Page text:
diver with device on coral reef

How do waves and currents impact survival of young corals?

Coral seeding is a promising restoration method, but a major hurdle is the naturally high mortality rate of baby corals (as known as coral recruits). Often, less than 10% of settled coral recruits survive their first year on the reef. 

To optimise reef restoration efforts, we need to better understand the environmental factors that influence these high rates of mortality, so we can strategically place young corals to reach restoration targets. For example, if mortality is typically higher in a particular environment, more coral may be deployed. 

In 2022, we are building on previous work by studying two additional species, and comparing newly settled corals with microfragments - small sections of adult colonies fragmented off the main colony.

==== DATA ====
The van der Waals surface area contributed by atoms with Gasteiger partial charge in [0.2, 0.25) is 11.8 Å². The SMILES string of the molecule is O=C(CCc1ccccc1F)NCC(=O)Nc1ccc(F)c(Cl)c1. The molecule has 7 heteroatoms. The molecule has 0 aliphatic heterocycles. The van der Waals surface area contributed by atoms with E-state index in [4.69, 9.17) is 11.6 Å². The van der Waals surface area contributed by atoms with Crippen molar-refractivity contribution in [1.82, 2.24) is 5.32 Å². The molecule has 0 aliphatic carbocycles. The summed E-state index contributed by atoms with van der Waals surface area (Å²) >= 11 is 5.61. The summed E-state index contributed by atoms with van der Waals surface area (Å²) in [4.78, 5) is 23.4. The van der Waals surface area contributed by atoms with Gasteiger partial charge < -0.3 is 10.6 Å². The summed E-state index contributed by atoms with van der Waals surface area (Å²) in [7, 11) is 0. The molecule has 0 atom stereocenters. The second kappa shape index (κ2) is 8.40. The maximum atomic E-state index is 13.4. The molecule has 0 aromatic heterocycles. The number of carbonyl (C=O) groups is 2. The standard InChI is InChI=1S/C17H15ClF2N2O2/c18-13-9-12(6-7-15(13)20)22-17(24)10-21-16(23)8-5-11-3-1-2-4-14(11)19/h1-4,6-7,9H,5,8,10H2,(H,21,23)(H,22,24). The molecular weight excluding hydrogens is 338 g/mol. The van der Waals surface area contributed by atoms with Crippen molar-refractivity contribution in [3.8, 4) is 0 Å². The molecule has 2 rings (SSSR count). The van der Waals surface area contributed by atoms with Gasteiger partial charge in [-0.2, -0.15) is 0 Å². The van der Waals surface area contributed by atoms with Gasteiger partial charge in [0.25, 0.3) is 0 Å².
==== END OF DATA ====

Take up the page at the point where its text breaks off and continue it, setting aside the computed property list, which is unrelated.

Corals will be collected at Davies Reef in the central region. The team will spawn, settle and rear coral recruits on devices in SeaSim. Early in the new year, coral recruits as well as microfragments will be placed back on Davies Reef in environments with low to high wave energy. We will assess if survival is higher at sheltered sites with little water movement, or at sites with strong currents and high water movement.  

We will monitor the growth and survival of the deployed coral recruits to get a better understanding of the reef environments in which coral recruits perform best.  

This work will be complimented with laboratory experiments in specialised flume-systems at SeaSim, to evaluate the effects of water flow dynamics on survival, growth and uptake of the symbiotic algae necessary for corals to survive and flourish.